At 6-foot-4, with combine-wide shoulders and a Kiwi accent, the New Zealand-born Watson, 46, looks like a rugby player - which he was, playing a linebacker-like position in the late "90s for a semi-professional team called the Hurricanes. Shortly afterward, he moved to lead a cattle-grazing research program at the University of Georgia, where he taught and advocated the increasingly rare craft of letting cows amble about aimlessly on a pasture, eating as they go.
His farm's cattle - crossbreeds of America's classic black-and-white moo cow, the Holstein, and New Zealand's relatively slimmer brown Jersey bulls - spend almost all day grazing on the thousands of acres of ryegrass and bermudagrass that surround his farms. That makes tracking their free-range eating and movement harder than at the average American "confinement" dairy, where cows are kept in stalls and fattened on corn and grains.
Spotting problems the old way required closely watching the herd day and night, "unless it's really obvious - you know, she's walking or limping or there are buzzards flying overheads," Watson said. "Buzzards aren't a particularly good health program."
The cows' orange transmitters beam data over the hills of Watson's pastures to a set of antennae near the milking parlor. A "base station" computer then gulps up and processes all that sensor data, doing much of the AI work locally to avoid the problem of spotty rural internet. The sensors pay the price for much of this data exchange, Connecterra co-founder Yasir Khokhar said: "You don't want to know what cows do with them."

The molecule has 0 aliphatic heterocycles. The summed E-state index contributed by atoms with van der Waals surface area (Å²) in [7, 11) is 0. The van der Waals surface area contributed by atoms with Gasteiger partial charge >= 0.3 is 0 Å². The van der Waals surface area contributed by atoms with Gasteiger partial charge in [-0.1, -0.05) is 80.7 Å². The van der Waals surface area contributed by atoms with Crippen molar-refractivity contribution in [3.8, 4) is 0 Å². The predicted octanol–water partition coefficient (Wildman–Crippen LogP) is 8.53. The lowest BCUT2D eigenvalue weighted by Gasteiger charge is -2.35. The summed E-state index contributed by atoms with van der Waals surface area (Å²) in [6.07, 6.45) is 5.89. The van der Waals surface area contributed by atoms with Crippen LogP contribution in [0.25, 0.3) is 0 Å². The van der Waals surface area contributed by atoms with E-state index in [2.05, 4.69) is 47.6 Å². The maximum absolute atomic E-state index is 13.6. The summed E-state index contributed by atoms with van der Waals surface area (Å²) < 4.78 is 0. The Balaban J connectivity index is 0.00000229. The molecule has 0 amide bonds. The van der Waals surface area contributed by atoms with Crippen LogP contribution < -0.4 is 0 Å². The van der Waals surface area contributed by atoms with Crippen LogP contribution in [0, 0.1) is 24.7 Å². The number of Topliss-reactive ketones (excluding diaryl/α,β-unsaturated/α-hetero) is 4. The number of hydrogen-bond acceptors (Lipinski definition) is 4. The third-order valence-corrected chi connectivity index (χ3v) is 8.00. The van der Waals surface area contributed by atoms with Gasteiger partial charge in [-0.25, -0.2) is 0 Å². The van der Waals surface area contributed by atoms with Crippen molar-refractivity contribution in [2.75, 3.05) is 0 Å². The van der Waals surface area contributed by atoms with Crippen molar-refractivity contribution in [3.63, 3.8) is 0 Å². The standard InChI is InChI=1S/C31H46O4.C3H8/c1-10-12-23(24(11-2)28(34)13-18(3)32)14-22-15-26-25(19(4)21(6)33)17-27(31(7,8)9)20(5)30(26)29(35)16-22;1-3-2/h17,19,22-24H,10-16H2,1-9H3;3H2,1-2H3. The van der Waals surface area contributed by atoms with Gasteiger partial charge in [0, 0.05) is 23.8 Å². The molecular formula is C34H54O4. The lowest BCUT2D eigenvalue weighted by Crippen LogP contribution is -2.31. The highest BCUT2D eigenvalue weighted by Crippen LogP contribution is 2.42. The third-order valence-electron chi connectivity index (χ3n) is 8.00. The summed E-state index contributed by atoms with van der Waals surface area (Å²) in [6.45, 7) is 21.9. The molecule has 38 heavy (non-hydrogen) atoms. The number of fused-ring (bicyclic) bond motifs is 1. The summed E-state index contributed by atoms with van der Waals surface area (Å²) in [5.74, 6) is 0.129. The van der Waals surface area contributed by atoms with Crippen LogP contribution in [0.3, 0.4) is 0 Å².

The Ida AI was first trained to comprehend cow behavior via thousands of hours of video and sensor inputs, as well as simpler approaches, including Khokhar mimicking bovine techniques with a sensor in his pocket. ("I was the first cow," he said.) Every day brings more cow data and farmer feedback that help the AI learn and improve. The AI, Khokhar estimates, has processed about "600 cow years of data," and is gaining about eight years of new cow data every day.